Barges boosted their share of container transport to and from Rotterdam’s hinterland last year while rail lost three years of growth.
Inland shipping’s share of the modal split at Europe’s biggest box port rose to 33 percent from 30 percent and rail slipped from 13 percent to 11 percent, its level in 2006, according to figures from the Port of Rotterdam Authority.
Trucking marginally increased its share to 57 percent from 56 percent, retaining its leading position in the face of efforts by the port authority and government regulators to shift more traffic to rival transport modes.
The total volume of hinterland traffic shrunk 12 percent last year to 6.87 million 20-foot equivalent units from 7.82 million TEUs in 2008.
Barge traffic declined just 3 percent to 2.7 million TEUs from 2.34 million TEUs as inland shipping companies took advantage of improved handling capacity at deep sea container terminals.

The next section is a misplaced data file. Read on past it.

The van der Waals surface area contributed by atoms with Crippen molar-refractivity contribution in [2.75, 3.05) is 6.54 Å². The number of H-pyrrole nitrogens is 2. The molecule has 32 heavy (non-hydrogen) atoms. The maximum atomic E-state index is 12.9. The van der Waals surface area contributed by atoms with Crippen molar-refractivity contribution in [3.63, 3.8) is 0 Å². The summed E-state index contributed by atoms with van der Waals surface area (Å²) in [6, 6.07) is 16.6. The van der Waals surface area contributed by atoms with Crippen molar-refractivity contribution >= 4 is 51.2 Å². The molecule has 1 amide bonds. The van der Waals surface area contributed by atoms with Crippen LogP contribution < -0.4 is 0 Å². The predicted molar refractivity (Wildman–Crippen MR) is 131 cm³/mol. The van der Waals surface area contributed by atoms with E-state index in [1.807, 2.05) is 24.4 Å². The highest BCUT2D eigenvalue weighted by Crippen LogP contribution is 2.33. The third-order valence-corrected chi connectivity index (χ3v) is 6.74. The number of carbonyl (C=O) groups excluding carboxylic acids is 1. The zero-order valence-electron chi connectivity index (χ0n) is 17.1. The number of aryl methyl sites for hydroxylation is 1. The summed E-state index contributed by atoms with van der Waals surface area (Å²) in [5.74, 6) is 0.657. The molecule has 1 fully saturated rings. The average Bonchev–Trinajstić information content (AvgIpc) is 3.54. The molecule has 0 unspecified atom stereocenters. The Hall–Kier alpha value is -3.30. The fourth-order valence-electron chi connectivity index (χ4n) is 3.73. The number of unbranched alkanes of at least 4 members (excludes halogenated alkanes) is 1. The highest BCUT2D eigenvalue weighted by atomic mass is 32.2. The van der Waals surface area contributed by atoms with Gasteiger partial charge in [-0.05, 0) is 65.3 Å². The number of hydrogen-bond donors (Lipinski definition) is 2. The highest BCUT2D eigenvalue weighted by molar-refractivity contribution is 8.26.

Rail container volume collapsed by 25 percent to 755,000 TEUs from just over 1 million TEUs in 2008 because it “did not want to adapt or could not adapt its tariffs fast enough to the declining total volume,” the Port Authority said.
Trucking traffic dropped 14 percent to 3.85 million TEUs from 4.48 million TEUs, a relatively steep decline that reflects its dominant position in the transport of roll-on, roll-off containers on intra-European trades, which were hardest hit by the economic downturn.
The port is aiming to boost inland shipping’s market share to 45 percent when the new 8.5 million-TEUs-a-year Maasvlakte 2 container hub comes on stream.
It is targeting a 20 percent market share for rail and wants to cut trucking to 35 percent.
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